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New York Times columnist David Brooks and Washington Post associate editor Jonathan Capehart join Judy Woodruff to discuss the week in politics, including how an apparent Senate deal to address health care costs and climate change revives some of President Biden's legislative agenda, and why the economy is baffling experts as it lurches further into uncharted territory.
The apparent Senate deal to address health care costs and climate change is not everything President Biden wanted, but it does revive a sizable chunk of his legislative agenda. Meanwhile, the economy is baffling experts, as it lurches further into uncharted territory.
To consider all this, we turn to the analysis of Brooks and Capehart. That's New York Times columnist David Brooks and Jonathan Capehart, associate editor for The Washington Post.
Hello to both of you. Welcome on this Friday night. It's been a full week.
And let's start, Jonathan, with the Democrats' deal. When we were last together last Friday, we all thought that the president's budget was dead, the package with climate and health care in it. Little did we know that Joe Manchin was having these secret talks with Chuck Schumer. But they have cooked something up? What does it look like to you? And what do you think the prospects are?
Well, one, I relearned the lesson in Washington, which is, never say die.
When it seems like a deal is done, it's over, there's no movement, sometimes, something happens, like we saw this week. And, suddenly, you realize these folks have been meeting behind closed doors and they have hammered out a deal.
And the fact that Senator Manchin, who killed the — who killed what was being called Build Back Manchin and said, I'm done, we're not doing it, the president was going to go his own way, when we were talking a week ago, Senator Manchin was the one to announce what has been renamed the Inflation Reduction Act of 2022.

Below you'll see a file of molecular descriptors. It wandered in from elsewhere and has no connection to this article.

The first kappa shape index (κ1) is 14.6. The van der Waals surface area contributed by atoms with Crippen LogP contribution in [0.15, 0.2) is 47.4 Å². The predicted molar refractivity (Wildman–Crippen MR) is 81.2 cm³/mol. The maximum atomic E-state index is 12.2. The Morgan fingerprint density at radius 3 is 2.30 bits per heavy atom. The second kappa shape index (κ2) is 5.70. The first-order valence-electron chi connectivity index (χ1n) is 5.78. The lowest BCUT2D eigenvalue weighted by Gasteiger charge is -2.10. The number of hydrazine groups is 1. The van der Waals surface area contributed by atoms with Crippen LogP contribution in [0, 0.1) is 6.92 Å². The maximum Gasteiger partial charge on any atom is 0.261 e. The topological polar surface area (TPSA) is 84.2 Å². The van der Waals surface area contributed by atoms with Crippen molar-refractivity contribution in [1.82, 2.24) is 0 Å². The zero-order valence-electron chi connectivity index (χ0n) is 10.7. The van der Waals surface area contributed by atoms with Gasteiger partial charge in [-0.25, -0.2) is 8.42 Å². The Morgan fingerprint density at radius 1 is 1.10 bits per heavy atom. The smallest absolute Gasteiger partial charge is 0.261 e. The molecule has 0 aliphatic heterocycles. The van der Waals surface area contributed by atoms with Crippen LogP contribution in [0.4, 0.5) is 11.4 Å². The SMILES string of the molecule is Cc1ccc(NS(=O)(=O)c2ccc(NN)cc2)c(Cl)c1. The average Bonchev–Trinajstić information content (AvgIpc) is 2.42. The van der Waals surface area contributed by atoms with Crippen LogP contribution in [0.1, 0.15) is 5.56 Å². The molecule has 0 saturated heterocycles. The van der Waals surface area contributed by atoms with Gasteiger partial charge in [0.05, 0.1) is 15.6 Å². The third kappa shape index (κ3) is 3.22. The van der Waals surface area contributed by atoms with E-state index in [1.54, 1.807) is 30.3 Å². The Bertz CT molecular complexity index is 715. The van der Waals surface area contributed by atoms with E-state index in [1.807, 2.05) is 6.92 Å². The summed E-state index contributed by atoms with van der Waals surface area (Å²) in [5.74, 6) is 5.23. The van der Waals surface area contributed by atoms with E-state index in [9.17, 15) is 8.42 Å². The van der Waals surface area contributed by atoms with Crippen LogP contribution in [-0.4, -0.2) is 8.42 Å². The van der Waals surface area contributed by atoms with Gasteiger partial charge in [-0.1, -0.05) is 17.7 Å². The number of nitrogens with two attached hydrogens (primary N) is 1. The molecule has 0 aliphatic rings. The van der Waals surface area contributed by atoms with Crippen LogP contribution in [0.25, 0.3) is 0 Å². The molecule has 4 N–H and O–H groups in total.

And he declared that Build Back Better is dead. But there are climate provisions. There is a prescription drug plan that's in there. There's the 15 percent corporate minimum tax that is in there. There are all sorts of incentives and rebates and things aimed at clean energy. So it's not Build Back Better. It's not the big transformative bill that the president wanted at the beginning of his term.
But in the grand scheme of things, it is most definitely better than nothing.
Now, you asked me, what are its prospects? The prospects are iffy right now. We have also been so focused on Senator Manchin that we forgot that, in the Senate, there's another senator who we haven't heard from, and that's Senator Kyrsten Sinema of Arizona. And she is still keeping her cards very close to the vest. We have no idea whether she supports this.
And that is imperative and important, because Democrats will need all 50 votes, plus the vice president, in order to pass it out of the Senate to get it over to the House. And that's a whole other problem.
So, it's a shrunken version. We have just been hearing about shrinkflation.
This is not that. It's a smaller version of what Biden wanted.
But what do you make of this? I mean, it's a U-turn on the part of Joe Manchin. Does it look like something that could be meaningful if they can pass it?
Yes, I mean, it shrunk from $2.2 trillion, but it's still a pretty massive bill. It's the biggest climate change bill in American history.
Joe Biden was elected to give us sort of pragmatic center-left government. And over the last couple of weeks, we have had the CHIPS Act for — CHIPS Act, which is about microchip production, keeping — making more in the States. We have had bipartisan gun control legislation, and we possibly are seeing the passage of this very significant piece of domestic legislation.
That's what Joe Biden ran on. And so his presidency to me is looking a lot more successful than it did a week ago. And it's a pretty strong legacy going forward for him to say, yes, I have achieved some things, infrastructure bill and all that kind of stuff.
And he started delivering on what he said. What strikes me about Bidenomics is that it started out as, there was a big childcare piece.
There was a big helping people, senior citizens and the care economy. And then there was a big, let's invest in America.
The former two have not passed, but the last third appears to be on the verge of passage, and that, again, significant achievement.
And we don't know what's going to happen. We're waiting for Kyrsten Sinema. We're waiting to see what happens.